Trail 3 (SS 3) was first up and was manageable enough to ride despite the squishy soil, some blown out switchbacks and the constant threat of glistening, exposed roots lying in wait to send your tyres perpendicular to the direction of intended travel. SS 3 has good flow in the dry but was sketchier than usual today- one of us pumped his bike against what looked like a dip at the edge of the trail and ended up somewhere down in the trees after the soil collapsed from under his tyres.
Trails 1 & 2 (SS 1,2) also seemed funner when we were here last, but the wetness of today really changed their personalities to a treacherous degree.
SS 1 opens with a smooth, steepish drop into the forest, leading into a sequence of deep switchback ruts. Already technically challenging in the dry, it was slimier than an otter’s back today- fun if you’re an experienced rider with peerless bike control, but for most of us, the creamy, steepish surfaces just triggered a loud “alamak” and mostly a frantic squeeze of the brakes, leading us to tri-pod down the trail in the least steezy of fashions. No one take any videos please.
SS 2 is a fast, XC-ish trail that is usually brilliant in the dry, but today, again, the slickness of the ground amplified the treachery of the long, gentle, off-camber sections of the trail - no amount of text book riding will help you through some of these parts - go a bit slow and gravity will take over, your side knobs will cut through the mud easy, and you’ll slide down sideways off the trail and into the forest in comedic slow motion.
That leaves Trail 4 (SS 4- sorry about these SS’s, that is how these trails are named, a racing convention), the original line that started this bike park off.
Get the hang of SS4 in the dry and it always becomes more fun with each run, and actually, unexpectedly, SS4 was turning out to be even more enjoyable in the wet? Traction was at a premium of course, but a wet SS 4 inherently rewarded balanced, smooth riding and the roots didn’t want to kill you outright. That it remained the trail that we rode the rest of the day repeatedly, drizzle to downpour, was also down to one simple thing: line choice.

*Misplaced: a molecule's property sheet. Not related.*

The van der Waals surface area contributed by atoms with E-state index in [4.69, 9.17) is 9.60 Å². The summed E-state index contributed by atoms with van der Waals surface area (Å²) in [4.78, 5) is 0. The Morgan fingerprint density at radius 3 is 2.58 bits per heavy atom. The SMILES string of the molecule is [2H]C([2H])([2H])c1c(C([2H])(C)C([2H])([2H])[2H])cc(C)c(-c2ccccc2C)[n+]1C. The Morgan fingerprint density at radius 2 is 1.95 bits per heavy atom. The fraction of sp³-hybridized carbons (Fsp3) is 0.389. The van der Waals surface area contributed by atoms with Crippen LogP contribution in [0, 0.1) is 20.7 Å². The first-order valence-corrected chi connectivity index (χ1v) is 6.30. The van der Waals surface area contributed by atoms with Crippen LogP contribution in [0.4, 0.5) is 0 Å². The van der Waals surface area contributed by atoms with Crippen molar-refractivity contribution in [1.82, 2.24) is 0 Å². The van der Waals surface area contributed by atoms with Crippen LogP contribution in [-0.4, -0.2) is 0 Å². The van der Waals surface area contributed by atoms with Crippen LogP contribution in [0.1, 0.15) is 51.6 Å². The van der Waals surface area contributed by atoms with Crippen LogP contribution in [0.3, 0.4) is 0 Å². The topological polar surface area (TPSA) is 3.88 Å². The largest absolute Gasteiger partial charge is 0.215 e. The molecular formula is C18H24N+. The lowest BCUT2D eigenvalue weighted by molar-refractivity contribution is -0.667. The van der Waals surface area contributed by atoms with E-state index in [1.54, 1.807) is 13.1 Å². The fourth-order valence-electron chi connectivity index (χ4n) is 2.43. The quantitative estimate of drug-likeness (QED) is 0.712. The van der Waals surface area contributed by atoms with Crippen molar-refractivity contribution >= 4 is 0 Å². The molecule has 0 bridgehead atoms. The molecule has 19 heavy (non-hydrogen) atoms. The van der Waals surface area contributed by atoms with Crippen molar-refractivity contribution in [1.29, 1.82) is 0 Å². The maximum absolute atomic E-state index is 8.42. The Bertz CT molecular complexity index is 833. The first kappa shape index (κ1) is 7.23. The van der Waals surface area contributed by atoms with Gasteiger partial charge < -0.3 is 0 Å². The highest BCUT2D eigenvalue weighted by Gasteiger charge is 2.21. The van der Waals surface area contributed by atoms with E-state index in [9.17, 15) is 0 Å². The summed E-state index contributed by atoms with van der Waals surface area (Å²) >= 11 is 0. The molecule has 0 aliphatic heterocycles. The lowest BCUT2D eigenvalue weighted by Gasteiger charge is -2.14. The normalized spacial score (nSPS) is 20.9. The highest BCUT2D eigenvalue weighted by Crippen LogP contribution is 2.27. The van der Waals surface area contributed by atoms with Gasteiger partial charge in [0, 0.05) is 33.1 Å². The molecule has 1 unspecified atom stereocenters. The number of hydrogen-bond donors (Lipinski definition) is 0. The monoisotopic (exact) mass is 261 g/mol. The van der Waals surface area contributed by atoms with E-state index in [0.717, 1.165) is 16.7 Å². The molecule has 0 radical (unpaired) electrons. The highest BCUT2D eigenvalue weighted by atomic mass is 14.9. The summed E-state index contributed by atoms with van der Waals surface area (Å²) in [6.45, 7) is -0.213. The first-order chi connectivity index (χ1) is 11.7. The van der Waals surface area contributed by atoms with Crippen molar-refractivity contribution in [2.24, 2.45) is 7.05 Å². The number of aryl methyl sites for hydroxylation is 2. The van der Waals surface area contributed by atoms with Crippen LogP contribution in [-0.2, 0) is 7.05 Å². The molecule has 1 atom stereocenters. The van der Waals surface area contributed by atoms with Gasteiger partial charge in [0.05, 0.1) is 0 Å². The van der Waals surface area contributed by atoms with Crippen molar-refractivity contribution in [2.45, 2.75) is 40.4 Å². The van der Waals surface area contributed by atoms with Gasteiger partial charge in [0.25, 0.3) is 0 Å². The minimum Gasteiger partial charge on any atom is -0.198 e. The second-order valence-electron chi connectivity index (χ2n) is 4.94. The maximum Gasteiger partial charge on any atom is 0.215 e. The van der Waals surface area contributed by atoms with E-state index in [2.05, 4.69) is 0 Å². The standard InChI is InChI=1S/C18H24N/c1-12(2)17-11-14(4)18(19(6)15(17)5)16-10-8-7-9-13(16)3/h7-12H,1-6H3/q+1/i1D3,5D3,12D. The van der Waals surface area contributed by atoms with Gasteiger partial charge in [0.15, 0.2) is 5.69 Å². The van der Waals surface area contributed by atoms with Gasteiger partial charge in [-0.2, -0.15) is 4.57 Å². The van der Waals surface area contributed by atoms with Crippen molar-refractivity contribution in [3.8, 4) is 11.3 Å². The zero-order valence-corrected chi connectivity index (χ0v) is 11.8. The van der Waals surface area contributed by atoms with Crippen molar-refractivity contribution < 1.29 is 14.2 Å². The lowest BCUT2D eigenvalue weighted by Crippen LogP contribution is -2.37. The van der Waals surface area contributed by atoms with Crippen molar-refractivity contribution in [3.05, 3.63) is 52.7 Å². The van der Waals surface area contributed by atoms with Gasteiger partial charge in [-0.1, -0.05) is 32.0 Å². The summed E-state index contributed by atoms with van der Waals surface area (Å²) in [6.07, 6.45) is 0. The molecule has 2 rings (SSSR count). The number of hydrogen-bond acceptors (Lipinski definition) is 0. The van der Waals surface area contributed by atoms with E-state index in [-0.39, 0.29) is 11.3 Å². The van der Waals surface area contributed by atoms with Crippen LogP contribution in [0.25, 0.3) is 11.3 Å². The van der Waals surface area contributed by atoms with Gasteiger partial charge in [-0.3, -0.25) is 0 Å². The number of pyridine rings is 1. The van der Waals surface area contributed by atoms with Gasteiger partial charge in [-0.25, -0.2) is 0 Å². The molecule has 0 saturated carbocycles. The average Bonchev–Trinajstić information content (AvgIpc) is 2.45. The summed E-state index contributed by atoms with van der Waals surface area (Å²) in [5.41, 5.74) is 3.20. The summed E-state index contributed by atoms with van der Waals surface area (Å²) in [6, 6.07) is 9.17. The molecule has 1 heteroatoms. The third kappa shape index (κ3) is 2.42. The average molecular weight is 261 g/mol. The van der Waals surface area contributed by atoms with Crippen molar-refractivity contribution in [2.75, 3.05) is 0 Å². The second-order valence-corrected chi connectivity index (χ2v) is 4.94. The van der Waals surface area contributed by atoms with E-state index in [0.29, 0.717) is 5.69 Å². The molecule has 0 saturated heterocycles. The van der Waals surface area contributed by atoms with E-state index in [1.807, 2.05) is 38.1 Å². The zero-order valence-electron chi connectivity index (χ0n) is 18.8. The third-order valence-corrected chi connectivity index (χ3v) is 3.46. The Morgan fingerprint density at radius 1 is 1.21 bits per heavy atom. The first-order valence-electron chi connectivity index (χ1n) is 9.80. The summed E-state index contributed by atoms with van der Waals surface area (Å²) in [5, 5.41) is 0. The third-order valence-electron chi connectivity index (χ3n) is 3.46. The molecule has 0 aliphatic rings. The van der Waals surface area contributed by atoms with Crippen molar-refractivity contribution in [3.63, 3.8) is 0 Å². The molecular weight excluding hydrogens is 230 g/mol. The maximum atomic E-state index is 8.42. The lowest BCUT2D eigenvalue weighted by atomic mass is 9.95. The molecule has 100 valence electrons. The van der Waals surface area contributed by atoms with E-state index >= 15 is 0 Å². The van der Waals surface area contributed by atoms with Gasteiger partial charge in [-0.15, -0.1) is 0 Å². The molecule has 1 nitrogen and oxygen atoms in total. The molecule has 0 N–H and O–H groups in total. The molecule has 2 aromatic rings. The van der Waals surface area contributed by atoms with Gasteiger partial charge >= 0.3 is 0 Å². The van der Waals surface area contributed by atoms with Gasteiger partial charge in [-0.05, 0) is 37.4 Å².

It would be easy to be distracted by the steep (rollable) drop near the start (called Black Cobra), or the drop further down the trail called “Pink Rock” (go and you’ll figure out why) as the highlights of SS4, but in reality, it’s the flow of the trail and the option of various riding lines in the open areas that really kept boredom at bay. And as a bonus, at the very end, you get rewarded with a balls-out, chunky downhill sprint that feeds into a smooth concrete berm, hooking you into a mild table top jump that makes you feel like a hero- even if all you do is roll it.
We rode SS4 till it ended up in a hilarious 2, borderline 3 bike pile up. Perhaps not the best way to sell this experience, but rarely did we all find ourselves in a froth discussing a trail- one that had become comically fun in the wet.
Perhaps the pile up was also a sign for us to pause the stoke and call it a day- and so we did. But we will be back soon. We’ll just make sure to check that showers are expected then!
Close to Singapore via ferry, you can do it in a day. Fun digestible trails that are not too steep, but can be blown out in areas, which, honestly, is good for riding experience. Great place to practice riding skills like pumping the bike for free speed, looking down the trail. Good first taste of shuttling.
Suitable for - advance novices and up